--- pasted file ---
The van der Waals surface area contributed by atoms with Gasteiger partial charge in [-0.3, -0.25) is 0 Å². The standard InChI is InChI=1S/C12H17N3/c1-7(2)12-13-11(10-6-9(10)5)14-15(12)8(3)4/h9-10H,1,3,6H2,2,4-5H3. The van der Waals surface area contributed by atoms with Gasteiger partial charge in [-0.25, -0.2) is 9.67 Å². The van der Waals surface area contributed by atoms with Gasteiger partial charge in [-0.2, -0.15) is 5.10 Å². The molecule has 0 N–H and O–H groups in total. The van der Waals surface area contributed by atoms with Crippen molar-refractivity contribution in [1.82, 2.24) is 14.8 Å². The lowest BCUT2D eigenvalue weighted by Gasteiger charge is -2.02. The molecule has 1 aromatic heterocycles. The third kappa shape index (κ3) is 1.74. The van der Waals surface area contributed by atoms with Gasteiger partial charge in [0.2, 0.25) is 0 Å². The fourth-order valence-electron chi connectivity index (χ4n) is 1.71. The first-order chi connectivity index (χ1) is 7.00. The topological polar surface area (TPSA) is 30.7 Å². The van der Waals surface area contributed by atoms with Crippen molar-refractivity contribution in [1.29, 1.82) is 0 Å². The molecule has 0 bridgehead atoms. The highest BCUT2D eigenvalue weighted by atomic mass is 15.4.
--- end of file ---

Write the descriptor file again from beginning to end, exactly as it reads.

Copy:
The van der Waals surface area contributed by atoms with Gasteiger partial charge in [-0.3, -0.25) is 0 Å². The standard InChI is InChI=1S/C12H17N3/c1-7(2)12-13-11(10-6-9(10)5)14-15(12)8(3)4/h9-10H,1,3,6H2,2,4-5H3. The van der Waals surface area contributed by atoms with Gasteiger partial charge in [-0.25, -0.2) is 9.67 Å². The van der Waals surface area contributed by atoms with Gasteiger partial charge in [-0.2, -0.15) is 5.10 Å². The molecule has 0 N–H and O–H groups in total. The van der Waals surface area contributed by atoms with Crippen molar-refractivity contribution in [1.82, 2.24) is 14.8 Å². The lowest BCUT2D eigenvalue weighted by Gasteiger charge is -2.02. The molecule has 1 aromatic heterocycles. The third kappa shape index (κ3) is 1.74. The van der Waals surface area contributed by atoms with Gasteiger partial charge in [0.2, 0.25) is 0 Å². The fourth-order valence-electron chi connectivity index (χ4n) is 1.71. The first-order chi connectivity index (χ1) is 7.00. The topological polar surface area (TPSA) is 30.7 Å². The van der Waals surface area contributed by atoms with Crippen molar-refractivity contribution in [1.29, 1.82) is 0 Å². The molecule has 0 bridgehead atoms. The highest BCUT2D eigenvalue weighted by atomic mass is 15.4.